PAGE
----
Apple Records was essentially doomed from its inception. Founded by the Beatles with the dream of being a humane answer to the major labels, it never really took flight for a number of reasons. For starters, it was an arm of a major label instead of its independent operation. Also, the Beatles were less than two years shy of splitting up when they founded it in 1968. It was also run in a laissez faire-style with no singular force to drive it, which ensured the label would never capitalize on the talent they acquired despite a decent track record of hit singles. It ultimately ended up being a way for the ex-Beatles to distribute their solo albums until it closed its doors in the mid-1970’s.
However, Apple left behind a surprisingly strong musical legacy. It was at its best in its first few years, particularly when Paul McCartney and George Harrison were doing a lot of production work for the signings they favored, but the label released interesting music throughout its short life, including some surprising forays into non-pop genres. Their original run of albums were reissued last year and a sampler, Come And Get It: The Best Of Apple Records, was also issued to allow modern listeners a reasonably priced chance at sampling the label’s diverse wares.
The end result is a winner that offers consistently strong material in a variety of musical hues. Power-pop legends Badfinger appear three times here: the compilation’s killer title track and the sublime ballad “Day By Day” pop up as well as “Maybe Tomorrow,” a gorgeous, string-laden Tony Visconti production recorded under the group’s original name, the Iveys. A pre-soft rock James Taylor chimes in with the mellow yet moody “Carolina In My Mind” and Billy Preston serves up two slabs of rocked-up gospel in “That’s The Way God Planned It” and a killer rave-up of Harrison’s “My Sweet Lord.” English folkie Mary Hopkins also offers a one-two punch of the Russian folk tune “Those Were The Days” and the McCartney-penned “Goodbye.”
However, the real surprises here come from lesser-known artists. There are two tracks from old Beatles pal Jackie Lomax, the best being a killer rocker entitled “Sour Milk Sea.” This Harrison-penned tune features all the Beatles playing in the background except for John – and Eric Clapton chimes in on lead guitar! Elsewhere, Harrison teams with Phil Spector for the production chores on Ronnie Spector’s “Try Some, Buy Some,” another Harrison-penned tune with a majestic, wall-of-sound arrangement (Harrison would later re-record it for his solo work using the same backing track). Another great one-off is “Sweet Music” by Lon & Derrek Van Eaton, a slow-burner that essentially represents a meeting point between power-pop and early 1970’s soft rock.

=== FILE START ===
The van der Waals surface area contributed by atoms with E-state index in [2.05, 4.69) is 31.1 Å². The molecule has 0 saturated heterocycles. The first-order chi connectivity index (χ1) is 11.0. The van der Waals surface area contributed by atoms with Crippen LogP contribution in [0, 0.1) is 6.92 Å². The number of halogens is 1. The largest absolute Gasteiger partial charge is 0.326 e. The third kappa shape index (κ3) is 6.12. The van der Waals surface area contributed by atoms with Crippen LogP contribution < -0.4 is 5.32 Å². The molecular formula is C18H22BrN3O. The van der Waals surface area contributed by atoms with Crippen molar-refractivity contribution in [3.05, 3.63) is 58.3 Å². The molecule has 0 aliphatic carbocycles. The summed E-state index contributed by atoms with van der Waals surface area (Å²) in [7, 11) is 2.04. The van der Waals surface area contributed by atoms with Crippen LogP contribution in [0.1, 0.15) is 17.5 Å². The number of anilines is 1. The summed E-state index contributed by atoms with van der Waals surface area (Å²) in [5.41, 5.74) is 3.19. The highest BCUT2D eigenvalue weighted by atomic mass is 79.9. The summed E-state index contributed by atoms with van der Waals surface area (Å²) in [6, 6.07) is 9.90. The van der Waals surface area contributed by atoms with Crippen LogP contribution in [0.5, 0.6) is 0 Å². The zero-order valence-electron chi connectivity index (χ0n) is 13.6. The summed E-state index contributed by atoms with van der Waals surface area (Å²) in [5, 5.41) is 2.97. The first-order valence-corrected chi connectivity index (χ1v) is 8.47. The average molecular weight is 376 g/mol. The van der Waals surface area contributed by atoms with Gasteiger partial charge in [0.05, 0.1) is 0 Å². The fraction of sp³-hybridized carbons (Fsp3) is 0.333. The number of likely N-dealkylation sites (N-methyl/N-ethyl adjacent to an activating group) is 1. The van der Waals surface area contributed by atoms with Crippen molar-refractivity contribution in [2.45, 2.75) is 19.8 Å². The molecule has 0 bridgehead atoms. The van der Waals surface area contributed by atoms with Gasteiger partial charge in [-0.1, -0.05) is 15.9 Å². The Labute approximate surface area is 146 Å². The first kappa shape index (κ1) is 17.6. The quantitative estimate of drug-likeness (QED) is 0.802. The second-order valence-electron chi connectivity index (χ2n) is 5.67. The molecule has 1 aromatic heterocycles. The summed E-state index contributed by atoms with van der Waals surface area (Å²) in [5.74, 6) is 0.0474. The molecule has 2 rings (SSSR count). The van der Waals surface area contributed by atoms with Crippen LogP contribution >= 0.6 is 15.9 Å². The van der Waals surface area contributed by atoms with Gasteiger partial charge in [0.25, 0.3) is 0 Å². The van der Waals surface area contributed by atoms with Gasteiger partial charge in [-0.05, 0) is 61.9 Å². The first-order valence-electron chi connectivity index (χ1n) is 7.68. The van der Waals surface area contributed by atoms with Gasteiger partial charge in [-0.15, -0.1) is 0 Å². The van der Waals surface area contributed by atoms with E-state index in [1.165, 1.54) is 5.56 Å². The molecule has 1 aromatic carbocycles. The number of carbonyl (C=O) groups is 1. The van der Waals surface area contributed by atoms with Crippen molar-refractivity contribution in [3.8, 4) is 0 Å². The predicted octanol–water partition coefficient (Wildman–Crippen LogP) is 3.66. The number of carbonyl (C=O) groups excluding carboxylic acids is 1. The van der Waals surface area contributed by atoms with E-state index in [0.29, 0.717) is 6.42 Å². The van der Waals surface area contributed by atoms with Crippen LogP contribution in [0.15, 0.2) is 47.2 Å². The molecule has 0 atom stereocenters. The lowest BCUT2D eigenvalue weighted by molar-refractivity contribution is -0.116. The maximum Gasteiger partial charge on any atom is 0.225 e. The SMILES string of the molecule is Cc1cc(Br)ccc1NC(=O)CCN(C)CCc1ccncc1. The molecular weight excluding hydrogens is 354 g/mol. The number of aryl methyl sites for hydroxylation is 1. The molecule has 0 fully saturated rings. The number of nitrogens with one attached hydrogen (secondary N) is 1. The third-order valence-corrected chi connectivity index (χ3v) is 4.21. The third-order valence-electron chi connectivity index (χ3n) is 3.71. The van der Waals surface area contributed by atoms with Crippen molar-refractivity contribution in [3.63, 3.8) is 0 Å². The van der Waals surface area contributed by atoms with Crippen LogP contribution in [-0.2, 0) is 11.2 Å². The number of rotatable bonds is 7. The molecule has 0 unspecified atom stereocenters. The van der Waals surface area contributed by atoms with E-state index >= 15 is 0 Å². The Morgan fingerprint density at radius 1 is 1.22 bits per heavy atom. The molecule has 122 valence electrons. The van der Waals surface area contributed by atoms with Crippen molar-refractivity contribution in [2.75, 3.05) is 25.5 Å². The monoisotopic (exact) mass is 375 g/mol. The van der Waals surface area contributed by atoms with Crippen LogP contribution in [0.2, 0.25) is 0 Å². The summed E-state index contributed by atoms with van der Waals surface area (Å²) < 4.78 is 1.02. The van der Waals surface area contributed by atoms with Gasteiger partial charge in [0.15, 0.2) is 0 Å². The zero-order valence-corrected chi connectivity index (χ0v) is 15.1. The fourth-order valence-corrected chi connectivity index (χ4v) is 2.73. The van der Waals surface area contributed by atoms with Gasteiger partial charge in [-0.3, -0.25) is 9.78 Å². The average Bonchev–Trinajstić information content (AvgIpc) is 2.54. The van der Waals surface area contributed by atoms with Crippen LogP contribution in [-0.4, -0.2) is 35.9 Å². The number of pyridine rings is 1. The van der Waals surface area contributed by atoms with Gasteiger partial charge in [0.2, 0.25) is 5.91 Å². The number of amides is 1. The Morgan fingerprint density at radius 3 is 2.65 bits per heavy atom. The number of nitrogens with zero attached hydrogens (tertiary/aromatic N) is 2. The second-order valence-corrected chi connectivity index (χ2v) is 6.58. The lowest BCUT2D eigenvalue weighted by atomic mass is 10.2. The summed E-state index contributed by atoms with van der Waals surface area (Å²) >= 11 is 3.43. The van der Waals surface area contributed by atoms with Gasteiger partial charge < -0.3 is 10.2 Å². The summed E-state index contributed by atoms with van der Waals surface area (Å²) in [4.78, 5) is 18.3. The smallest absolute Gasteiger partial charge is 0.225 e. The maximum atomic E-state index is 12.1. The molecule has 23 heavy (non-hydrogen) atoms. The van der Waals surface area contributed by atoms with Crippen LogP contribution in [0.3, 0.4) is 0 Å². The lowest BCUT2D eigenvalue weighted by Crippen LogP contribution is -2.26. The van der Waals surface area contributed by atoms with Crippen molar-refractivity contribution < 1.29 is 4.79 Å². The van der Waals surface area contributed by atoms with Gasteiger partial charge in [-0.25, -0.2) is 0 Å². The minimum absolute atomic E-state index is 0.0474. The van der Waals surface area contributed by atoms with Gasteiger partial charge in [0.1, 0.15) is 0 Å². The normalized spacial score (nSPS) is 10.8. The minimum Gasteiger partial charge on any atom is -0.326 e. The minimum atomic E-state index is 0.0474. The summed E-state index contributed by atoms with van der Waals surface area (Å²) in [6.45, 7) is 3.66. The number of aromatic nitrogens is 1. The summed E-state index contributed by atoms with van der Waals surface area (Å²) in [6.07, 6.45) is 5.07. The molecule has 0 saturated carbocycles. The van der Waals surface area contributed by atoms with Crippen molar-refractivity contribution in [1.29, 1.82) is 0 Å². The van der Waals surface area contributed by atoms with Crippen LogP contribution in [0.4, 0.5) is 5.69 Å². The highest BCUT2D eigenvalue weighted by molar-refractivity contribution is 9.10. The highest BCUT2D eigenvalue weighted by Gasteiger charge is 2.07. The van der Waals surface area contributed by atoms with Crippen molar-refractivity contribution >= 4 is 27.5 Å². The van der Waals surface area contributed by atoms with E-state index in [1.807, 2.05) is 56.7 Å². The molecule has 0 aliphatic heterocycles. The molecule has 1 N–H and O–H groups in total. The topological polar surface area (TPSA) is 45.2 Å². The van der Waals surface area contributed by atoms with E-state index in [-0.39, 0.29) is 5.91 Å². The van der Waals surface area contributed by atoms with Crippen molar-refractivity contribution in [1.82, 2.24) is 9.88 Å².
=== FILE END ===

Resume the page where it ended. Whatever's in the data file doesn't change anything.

Even the novelty fare here holds up to repeated spins. This is the area of the compilation where John Lennon’s influence is felt. He picked up Brute Force’s “King Of Fuh,” a one-joke tune that is thankfully built on a funny joke and further benefits from an unexpectedly lovely arrangement that includes a string section added by Harrison. Lennon was also responsible for “God Save Oz” by Bill Elliott and the Elastic Oz Band, an ad-hoc ensemble that Lennon put together to raise funds for an underground paper’s legal defense. Lennon was also responsible for Apple’s release of Hot Chocolate’s acoustic-reggae redux of “Give Peace A Chance,” the first waxing for a band that would become big pop stars in the U.K. during the 1970’s.
It’s also worth noting that there is a small but noteworthy percentage on non-pop fare that reflects the eclectic tastes of the Beatles. For example, the Sundown Playboys’ “Saturday Nite Special” is genuine zydeco music from a real New Orleans ensemble and McCartney also chimes in with a fun instrumental in the old-timey “Thingumybob,” a t.v. theme that he wrote and had recorded by the Black Dyke Mills Brass Band. However, the big surprise here is “Govinda,” a recording of a Hare Krishna hymn performed by the members of the Radha Krishna Temple. You don’t have to understand the language to be wowed by the hypnotic melody and earnest performance of this gem, not to mention the subtle yet lovely production from Harrison.
Finally, there is a wild pop song, one of the last one-off Apple singles, that deserves special mention here at Schlockmania, “We’re On Our Way” by Chris Hodges. Don’t let the generic title fool you: this forgotten oddball classic blends a UFO awareness theme with “my girl is a sexy mama” lust-ode lyrics to create an unforgettably quirky slice of glam rock. To make things better, it’s got a driving kitchen-sink arrangement that throws in strings, horns, sitar, distorted guitar leads, choral backing vocals and even some congas. It’s a wonderful reminder of how wild and surprising pop music could be in the pre-Top 40 Radio era.
All in all, Come And Get It: The Best Of Apple Records is a great value for 1960’s/1970’s pop omnivores. To further sweeten the deal, there is a strong set of liner notes with detailed info for each track and the collection sounds great because the mastering was done by the same team who handled the well-reviewed Beatles remasters of 2009. If you can’t get enough of vintage pop’s esoteric corners, Come And Get It delivers the right blend of hits, lost classics and beguiling ephemera – and it proves that if the Beatles weren’t suited for the business side of running a label, they still had the pop smarts necessary to choose the right music.